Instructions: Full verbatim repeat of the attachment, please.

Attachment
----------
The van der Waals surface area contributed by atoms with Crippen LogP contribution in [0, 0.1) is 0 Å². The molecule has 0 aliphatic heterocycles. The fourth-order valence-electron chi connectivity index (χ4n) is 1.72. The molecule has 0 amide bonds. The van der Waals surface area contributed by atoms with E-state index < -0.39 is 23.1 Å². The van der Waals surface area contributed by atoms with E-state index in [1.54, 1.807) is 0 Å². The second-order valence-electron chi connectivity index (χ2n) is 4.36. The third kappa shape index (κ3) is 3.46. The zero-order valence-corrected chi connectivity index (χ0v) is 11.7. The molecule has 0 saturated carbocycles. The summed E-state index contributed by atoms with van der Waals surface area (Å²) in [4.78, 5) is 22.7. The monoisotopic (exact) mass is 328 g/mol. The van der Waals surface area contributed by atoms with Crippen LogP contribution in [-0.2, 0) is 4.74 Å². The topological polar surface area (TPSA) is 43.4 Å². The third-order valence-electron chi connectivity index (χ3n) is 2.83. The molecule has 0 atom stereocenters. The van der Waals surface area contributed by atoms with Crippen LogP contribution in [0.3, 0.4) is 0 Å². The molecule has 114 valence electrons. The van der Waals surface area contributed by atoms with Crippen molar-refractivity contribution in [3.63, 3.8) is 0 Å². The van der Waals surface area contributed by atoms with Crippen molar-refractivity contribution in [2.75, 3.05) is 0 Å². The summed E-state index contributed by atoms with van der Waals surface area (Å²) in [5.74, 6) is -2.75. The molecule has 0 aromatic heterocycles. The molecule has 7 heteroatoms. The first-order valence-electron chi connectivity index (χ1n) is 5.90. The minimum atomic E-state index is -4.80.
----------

The van der Waals surface area contributed by atoms with Crippen LogP contribution in [0, 0.1) is 0 Å². The molecule has 0 aliphatic heterocycles. The fourth-order valence-electron chi connectivity index (χ4n) is 1.72. The molecule has 0 amide bonds. The van der Waals surface area contributed by atoms with E-state index < -0.39 is 23.1 Å². The van der Waals surface area contributed by atoms with E-state index in [1.54, 1.807) is 0 Å². The second-order valence-electron chi connectivity index (χ2n) is 4.36. The third kappa shape index (κ3) is 3.46. The zero-order valence-corrected chi connectivity index (χ0v) is 11.7. The molecule has 0 saturated carbocycles. The summed E-state index contributed by atoms with van der Waals surface area (Å²) in [4.78, 5) is 22.7. The monoisotopic (exact) mass is 328 g/mol. The van der Waals surface area contributed by atoms with Crippen LogP contribution in [-0.2, 0) is 4.74 Å². The topological polar surface area (TPSA) is 43.4 Å². The third-order valence-electron chi connectivity index (χ3n) is 2.83. The molecule has 0 atom stereocenters. The van der Waals surface area contributed by atoms with Crippen LogP contribution in [0.3, 0.4) is 0 Å². The molecule has 114 valence electrons. The van der Waals surface area contributed by atoms with Crippen molar-refractivity contribution in [3.63, 3.8) is 0 Å². The van der Waals surface area contributed by atoms with Crippen molar-refractivity contribution in [2.75, 3.05) is 0 Å². The summed E-state index contributed by atoms with van der Waals surface area (Å²) in [5.74, 6) is -2.75. The molecule has 0 aromatic heterocycles. The molecule has 7 heteroatoms. The first-order valence-electron chi connectivity index (χ1n) is 5.90. The minimum atomic E-state index is -4.80.